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How the Empress had three marriages and made everyone passionate
February 11 2019, 9:15 AM
Although being beautiful and smart, the Empress makes everyone scared.

Roman Empress Julia Agrippina, also known as Agrippina the Younger, lived from A.D. 15 to 59.  Her influential family members made Agrippina the Younger a force to be reckoned with, but her life was plagued by controversy and she would die in a scandalous manner as well.

Marriage Woes In A.D. 28, Agrippina married Gnaeus Domitius Ahenobarbus. He died in A.D. 40, but before his death, Agrippina bore him a son, the now notorious Emperor Nero. After a short time as a widow, she married her second husband, Gaius Sallustius Crispus Passienus, in A.D. 41, only to be accused of fatally poisoning him eight years later.

That same year, A.D. 49, Julia Agrippina married her uncle, Emperor Claudius. The union may not have been the first time Agrippina was involved in an incestuous relationship. She is also rumored to have had sexual relations with Caligula when he served as emperor. Historical sources on Agrippina the Younger include Tacitus, Suetonius, and Dio Cassius. Historians indicated that Agrippina and Caligula might have been lovers as well as enemies, with Caligula exiling his sister from Rome for allegedly conspiring against him. She wasn’t banished forever but returned to Rome two years later.

Thirst for Power It’s unlikely that Julia Agrippina, described as power hungry, married Claudius for love. A year after they wed, she persuaded Claudius to adopt her son, Nero, as his heir. He agreed, but that proved to be a fatal move. Early historians argued that Agrippina poisoned Claudius. She certainly profited after his death, as it led to Nero, then roughly 16 or 17 years old, assuming power, with Julia Agrippina as regent and Augusta, an honorary title given to women in imperial families to highlight their status and influence.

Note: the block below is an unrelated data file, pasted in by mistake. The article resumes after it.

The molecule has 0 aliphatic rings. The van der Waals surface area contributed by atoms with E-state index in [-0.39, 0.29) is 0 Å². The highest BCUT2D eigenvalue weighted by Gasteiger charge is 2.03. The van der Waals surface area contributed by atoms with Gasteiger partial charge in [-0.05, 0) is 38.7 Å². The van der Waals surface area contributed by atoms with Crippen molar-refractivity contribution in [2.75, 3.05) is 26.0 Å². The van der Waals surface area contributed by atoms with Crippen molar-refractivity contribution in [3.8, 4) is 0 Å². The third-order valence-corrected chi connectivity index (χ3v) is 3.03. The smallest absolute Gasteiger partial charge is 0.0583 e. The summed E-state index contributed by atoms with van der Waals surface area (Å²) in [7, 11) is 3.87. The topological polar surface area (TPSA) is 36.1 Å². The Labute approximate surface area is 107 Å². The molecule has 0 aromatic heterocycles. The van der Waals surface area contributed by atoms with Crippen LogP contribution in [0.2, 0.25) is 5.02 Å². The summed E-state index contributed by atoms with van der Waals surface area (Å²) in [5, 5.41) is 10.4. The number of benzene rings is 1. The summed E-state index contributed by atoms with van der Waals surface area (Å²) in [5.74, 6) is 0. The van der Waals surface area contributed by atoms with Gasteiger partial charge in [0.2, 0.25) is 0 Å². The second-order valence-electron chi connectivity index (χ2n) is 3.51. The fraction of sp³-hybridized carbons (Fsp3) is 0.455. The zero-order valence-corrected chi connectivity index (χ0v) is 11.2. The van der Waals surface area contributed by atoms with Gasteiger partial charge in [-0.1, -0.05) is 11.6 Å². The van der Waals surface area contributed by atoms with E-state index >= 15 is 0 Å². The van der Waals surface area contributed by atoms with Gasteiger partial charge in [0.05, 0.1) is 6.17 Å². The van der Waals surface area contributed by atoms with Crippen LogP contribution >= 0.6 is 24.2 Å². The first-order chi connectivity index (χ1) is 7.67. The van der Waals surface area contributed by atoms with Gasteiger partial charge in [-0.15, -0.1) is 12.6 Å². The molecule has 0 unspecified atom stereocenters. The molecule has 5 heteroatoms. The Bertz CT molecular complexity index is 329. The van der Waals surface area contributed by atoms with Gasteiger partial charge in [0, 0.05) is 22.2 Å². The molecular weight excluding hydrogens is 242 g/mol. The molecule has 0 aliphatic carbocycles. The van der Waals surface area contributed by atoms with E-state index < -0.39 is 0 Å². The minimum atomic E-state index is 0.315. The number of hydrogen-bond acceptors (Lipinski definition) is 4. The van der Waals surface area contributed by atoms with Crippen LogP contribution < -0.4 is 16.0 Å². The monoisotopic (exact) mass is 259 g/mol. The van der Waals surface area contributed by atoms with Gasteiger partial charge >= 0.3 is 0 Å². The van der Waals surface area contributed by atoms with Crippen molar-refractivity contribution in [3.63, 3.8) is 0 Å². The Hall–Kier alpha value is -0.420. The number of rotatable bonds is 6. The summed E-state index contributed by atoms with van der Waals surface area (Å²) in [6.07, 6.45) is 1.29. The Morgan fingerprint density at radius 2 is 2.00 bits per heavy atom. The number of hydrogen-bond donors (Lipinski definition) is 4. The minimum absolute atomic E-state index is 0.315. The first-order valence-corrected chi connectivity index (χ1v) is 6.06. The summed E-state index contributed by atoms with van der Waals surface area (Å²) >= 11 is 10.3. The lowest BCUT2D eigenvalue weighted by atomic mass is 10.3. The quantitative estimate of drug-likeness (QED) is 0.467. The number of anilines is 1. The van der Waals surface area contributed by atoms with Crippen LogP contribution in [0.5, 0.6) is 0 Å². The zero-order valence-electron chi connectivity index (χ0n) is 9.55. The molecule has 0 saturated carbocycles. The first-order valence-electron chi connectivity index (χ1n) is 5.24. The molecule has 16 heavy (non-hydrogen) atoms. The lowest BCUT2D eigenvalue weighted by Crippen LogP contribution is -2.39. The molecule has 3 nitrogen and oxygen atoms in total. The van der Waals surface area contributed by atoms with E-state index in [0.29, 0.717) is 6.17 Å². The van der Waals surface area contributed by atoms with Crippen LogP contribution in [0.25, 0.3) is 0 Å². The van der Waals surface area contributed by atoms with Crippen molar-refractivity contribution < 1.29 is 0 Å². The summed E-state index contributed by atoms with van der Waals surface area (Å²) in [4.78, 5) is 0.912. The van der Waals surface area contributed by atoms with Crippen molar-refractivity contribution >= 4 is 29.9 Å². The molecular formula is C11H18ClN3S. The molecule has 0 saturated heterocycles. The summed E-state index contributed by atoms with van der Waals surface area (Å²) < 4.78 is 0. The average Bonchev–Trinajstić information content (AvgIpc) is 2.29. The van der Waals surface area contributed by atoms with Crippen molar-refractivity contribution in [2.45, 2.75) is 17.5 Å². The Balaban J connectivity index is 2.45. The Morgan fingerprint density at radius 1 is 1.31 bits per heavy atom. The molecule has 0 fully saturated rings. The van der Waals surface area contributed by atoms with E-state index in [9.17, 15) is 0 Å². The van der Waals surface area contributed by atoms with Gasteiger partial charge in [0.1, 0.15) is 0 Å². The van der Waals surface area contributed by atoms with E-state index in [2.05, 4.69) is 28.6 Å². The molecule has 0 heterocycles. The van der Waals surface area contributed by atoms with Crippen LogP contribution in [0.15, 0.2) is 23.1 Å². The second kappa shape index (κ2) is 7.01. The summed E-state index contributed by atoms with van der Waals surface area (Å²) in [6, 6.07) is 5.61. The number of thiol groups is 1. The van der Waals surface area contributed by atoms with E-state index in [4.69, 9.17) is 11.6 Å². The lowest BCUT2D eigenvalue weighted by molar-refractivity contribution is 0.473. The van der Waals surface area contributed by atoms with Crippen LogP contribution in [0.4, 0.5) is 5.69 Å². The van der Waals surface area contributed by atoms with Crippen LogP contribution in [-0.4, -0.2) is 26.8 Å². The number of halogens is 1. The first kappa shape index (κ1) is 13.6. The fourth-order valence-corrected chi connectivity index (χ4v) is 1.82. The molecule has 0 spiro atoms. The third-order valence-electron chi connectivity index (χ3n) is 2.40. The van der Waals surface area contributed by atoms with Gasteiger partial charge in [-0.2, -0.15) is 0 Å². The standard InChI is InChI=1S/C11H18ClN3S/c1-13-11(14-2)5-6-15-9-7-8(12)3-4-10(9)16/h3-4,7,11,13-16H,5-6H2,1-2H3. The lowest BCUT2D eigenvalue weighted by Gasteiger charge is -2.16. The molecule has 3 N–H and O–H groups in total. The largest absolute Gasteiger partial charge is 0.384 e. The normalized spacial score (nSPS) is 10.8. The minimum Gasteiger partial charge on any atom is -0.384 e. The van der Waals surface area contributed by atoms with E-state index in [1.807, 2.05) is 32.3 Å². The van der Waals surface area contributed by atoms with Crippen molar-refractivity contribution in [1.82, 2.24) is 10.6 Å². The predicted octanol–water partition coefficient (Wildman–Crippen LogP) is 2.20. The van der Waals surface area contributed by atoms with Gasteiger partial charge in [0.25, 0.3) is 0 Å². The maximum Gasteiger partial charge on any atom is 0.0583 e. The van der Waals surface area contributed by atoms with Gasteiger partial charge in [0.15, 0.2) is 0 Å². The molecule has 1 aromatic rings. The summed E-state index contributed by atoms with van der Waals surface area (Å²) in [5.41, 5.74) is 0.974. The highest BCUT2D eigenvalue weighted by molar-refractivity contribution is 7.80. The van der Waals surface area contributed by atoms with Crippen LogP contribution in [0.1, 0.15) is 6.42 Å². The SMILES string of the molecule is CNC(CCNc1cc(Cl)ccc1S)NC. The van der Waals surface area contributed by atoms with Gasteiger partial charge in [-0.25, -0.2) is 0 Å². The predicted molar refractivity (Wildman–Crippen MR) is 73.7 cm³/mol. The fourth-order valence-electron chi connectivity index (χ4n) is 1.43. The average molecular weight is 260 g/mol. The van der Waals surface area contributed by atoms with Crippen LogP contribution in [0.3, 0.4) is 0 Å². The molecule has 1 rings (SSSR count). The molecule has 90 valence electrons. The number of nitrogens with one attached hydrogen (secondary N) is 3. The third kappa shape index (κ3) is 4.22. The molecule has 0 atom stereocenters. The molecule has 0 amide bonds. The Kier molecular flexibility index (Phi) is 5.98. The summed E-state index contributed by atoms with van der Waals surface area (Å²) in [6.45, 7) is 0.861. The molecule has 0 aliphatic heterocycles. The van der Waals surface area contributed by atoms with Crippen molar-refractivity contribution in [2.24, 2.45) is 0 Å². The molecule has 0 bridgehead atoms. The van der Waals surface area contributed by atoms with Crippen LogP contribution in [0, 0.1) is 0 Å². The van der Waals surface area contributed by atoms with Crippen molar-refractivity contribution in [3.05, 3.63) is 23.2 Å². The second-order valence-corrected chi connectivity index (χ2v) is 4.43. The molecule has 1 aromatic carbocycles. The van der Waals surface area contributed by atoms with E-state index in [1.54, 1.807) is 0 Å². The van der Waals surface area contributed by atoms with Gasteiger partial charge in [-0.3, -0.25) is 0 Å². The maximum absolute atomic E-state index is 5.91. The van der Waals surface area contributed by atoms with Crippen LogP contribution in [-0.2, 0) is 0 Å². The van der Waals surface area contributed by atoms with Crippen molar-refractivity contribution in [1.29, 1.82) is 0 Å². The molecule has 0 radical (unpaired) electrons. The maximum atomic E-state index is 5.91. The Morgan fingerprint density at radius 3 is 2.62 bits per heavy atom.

Unexpected Turn of Events Under Nero’s reign, Agrippina did not end up exerting more influence over the Roman Empire. Instead, her power waned. Because of her son’s young age, Agrippina tried to rule on his behalf, but events did not turn out as she’d planned. Nero eventually exiled Agrippina. He is said to have considered his mother overbearing and wanted to distance himself from her. Their relationship grew especially strained when she objected to his romance with his friend’s wife, Poppaea Sabina. His mother also challenged his right to rule, arguing that her stepson Brittanicus was the real heir to the throne, the History Channel notes. Brittanicus later died in mysterious circumstances likely orchestrated by Nero. The young emperor also plotted to kill his mother by arranging for her to board a boat designed to sink, but that ploy failed when Agrippina swam safely back to shore. Still determined to commit matricide, Nero later ordered his mother to be assassinated in her home.

Nero would rule Rome until his suicide in A.D. 68. Debauchery and religious persecution characterized his reign.

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